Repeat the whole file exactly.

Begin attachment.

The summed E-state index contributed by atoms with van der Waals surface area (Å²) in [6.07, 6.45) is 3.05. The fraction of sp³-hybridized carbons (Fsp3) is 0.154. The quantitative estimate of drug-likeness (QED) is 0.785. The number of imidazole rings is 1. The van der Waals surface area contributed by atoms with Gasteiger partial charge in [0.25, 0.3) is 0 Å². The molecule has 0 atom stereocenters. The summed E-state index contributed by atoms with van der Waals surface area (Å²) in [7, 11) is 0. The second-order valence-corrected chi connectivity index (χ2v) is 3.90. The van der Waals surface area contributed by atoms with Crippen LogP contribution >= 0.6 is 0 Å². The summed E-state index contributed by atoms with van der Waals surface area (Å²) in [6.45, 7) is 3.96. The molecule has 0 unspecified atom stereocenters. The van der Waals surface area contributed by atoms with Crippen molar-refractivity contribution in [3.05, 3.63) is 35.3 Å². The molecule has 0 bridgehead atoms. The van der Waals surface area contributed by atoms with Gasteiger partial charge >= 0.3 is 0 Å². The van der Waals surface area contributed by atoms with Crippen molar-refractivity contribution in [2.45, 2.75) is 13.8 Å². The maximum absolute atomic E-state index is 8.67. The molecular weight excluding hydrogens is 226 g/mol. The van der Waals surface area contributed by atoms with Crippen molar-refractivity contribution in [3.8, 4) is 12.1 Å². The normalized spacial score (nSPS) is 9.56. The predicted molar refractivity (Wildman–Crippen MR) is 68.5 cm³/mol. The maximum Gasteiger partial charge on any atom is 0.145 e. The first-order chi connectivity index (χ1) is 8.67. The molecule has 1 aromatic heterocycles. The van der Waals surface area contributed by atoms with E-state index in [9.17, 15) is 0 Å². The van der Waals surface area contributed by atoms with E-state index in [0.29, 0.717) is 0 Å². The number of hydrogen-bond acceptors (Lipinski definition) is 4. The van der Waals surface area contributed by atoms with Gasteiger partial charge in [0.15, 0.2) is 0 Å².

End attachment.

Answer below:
The summed E-state index contributed by atoms with van der Waals surface area (Å²) in [6.07, 6.45) is 3.05. The fraction of sp³-hybridized carbons (Fsp3) is 0.154. The quantitative estimate of drug-likeness (QED) is 0.785. The number of imidazole rings is 1. The van der Waals surface area contributed by atoms with Gasteiger partial charge in [0.25, 0.3) is 0 Å². The molecule has 0 atom stereocenters. The summed E-state index contributed by atoms with van der Waals surface area (Å²) in [7, 11) is 0. The second-order valence-corrected chi connectivity index (χ2v) is 3.90. The van der Waals surface area contributed by atoms with Crippen LogP contribution >= 0.6 is 0 Å². The summed E-state index contributed by atoms with van der Waals surface area (Å²) in [6.45, 7) is 3.96. The molecule has 0 unspecified atom stereocenters. The van der Waals surface area contributed by atoms with Crippen molar-refractivity contribution in [3.05, 3.63) is 35.3 Å². The molecule has 0 bridgehead atoms. The van der Waals surface area contributed by atoms with Gasteiger partial charge >= 0.3 is 0 Å². The van der Waals surface area contributed by atoms with Crippen molar-refractivity contribution in [2.45, 2.75) is 13.8 Å². The maximum absolute atomic E-state index is 8.67. The molecular weight excluding hydrogens is 226 g/mol. The van der Waals surface area contributed by atoms with Crippen molar-refractivity contribution in [3.8, 4) is 12.1 Å². The normalized spacial score (nSPS) is 9.56. The predicted molar refractivity (Wildman–Crippen MR) is 68.5 cm³/mol. The maximum Gasteiger partial charge on any atom is 0.145 e. The first-order chi connectivity index (χ1) is 8.67. The molecule has 1 aromatic heterocycles. The van der Waals surface area contributed by atoms with E-state index in [9.17, 15) is 0 Å². The van der Waals surface area contributed by atoms with E-state index in [0.29, 0.717) is 0 Å². The number of hydrogen-bond acceptors (Lipinski definition) is 4. The van der Waals surface area contributed by atoms with Gasteiger partial charge in [0.15, 0.2) is 0 Å².